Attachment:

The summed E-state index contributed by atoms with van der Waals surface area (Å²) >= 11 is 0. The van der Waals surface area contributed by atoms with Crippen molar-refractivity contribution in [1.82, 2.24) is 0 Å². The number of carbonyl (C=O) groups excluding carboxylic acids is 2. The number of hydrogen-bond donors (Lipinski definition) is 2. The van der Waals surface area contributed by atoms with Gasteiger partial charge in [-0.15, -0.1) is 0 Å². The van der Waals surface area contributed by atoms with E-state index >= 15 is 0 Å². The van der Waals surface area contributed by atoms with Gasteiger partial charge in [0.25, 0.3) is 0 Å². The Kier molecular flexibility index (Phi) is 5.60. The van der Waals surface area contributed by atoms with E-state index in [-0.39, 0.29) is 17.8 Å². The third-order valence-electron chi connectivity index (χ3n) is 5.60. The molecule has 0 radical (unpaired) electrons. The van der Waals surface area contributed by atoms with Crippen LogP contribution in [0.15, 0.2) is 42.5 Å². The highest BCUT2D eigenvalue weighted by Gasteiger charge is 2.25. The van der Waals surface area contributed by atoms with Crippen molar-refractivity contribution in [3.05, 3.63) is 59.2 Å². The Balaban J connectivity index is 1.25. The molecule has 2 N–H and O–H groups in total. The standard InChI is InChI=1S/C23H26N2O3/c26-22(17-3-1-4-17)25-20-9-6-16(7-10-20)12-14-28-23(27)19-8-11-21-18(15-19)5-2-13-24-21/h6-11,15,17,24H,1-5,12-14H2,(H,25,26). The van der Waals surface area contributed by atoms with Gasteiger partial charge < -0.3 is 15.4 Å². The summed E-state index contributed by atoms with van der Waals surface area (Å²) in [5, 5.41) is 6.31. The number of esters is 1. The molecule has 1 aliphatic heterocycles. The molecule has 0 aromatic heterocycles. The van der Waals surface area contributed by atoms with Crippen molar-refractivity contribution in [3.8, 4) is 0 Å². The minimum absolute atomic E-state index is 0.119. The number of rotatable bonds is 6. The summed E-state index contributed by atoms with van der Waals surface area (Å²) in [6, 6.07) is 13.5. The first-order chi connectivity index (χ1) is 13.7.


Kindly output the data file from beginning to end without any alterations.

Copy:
The summed E-state index contributed by atoms with van der Waals surface area (Å²) >= 11 is 0. The van der Waals surface area contributed by atoms with Crippen molar-refractivity contribution in [1.82, 2.24) is 0 Å². The number of carbonyl (C=O) groups excluding carboxylic acids is 2. The number of hydrogen-bond donors (Lipinski definition) is 2. The van der Waals surface area contributed by atoms with Gasteiger partial charge in [-0.15, -0.1) is 0 Å². The van der Waals surface area contributed by atoms with E-state index >= 15 is 0 Å². The van der Waals surface area contributed by atoms with Gasteiger partial charge in [0.25, 0.3) is 0 Å². The Kier molecular flexibility index (Phi) is 5.60. The van der Waals surface area contributed by atoms with E-state index in [-0.39, 0.29) is 17.8 Å². The third-order valence-electron chi connectivity index (χ3n) is 5.60. The molecule has 0 radical (unpaired) electrons. The van der Waals surface area contributed by atoms with Crippen LogP contribution in [0.15, 0.2) is 42.5 Å². The highest BCUT2D eigenvalue weighted by Gasteiger charge is 2.25. The van der Waals surface area contributed by atoms with Crippen molar-refractivity contribution in [3.05, 3.63) is 59.2 Å². The Balaban J connectivity index is 1.25. The molecule has 2 N–H and O–H groups in total. The standard InChI is InChI=1S/C23H26N2O3/c26-22(17-3-1-4-17)25-20-9-6-16(7-10-20)12-14-28-23(27)19-8-11-21-18(15-19)5-2-13-24-21/h6-11,15,17,24H,1-5,12-14H2,(H,25,26). The van der Waals surface area contributed by atoms with Gasteiger partial charge < -0.3 is 15.4 Å². The summed E-state index contributed by atoms with van der Waals surface area (Å²) in [5, 5.41) is 6.31. The number of esters is 1. The molecule has 1 aliphatic heterocycles. The molecule has 0 aromatic heterocycles. The van der Waals surface area contributed by atoms with Crippen molar-refractivity contribution in [3.8, 4) is 0 Å². The minimum absolute atomic E-state index is 0.119. The number of rotatable bonds is 6. The summed E-state index contributed by atoms with van der Waals surface area (Å²) in [6, 6.07) is 13.5. The first-order chi connectivity index (χ1) is 13.7.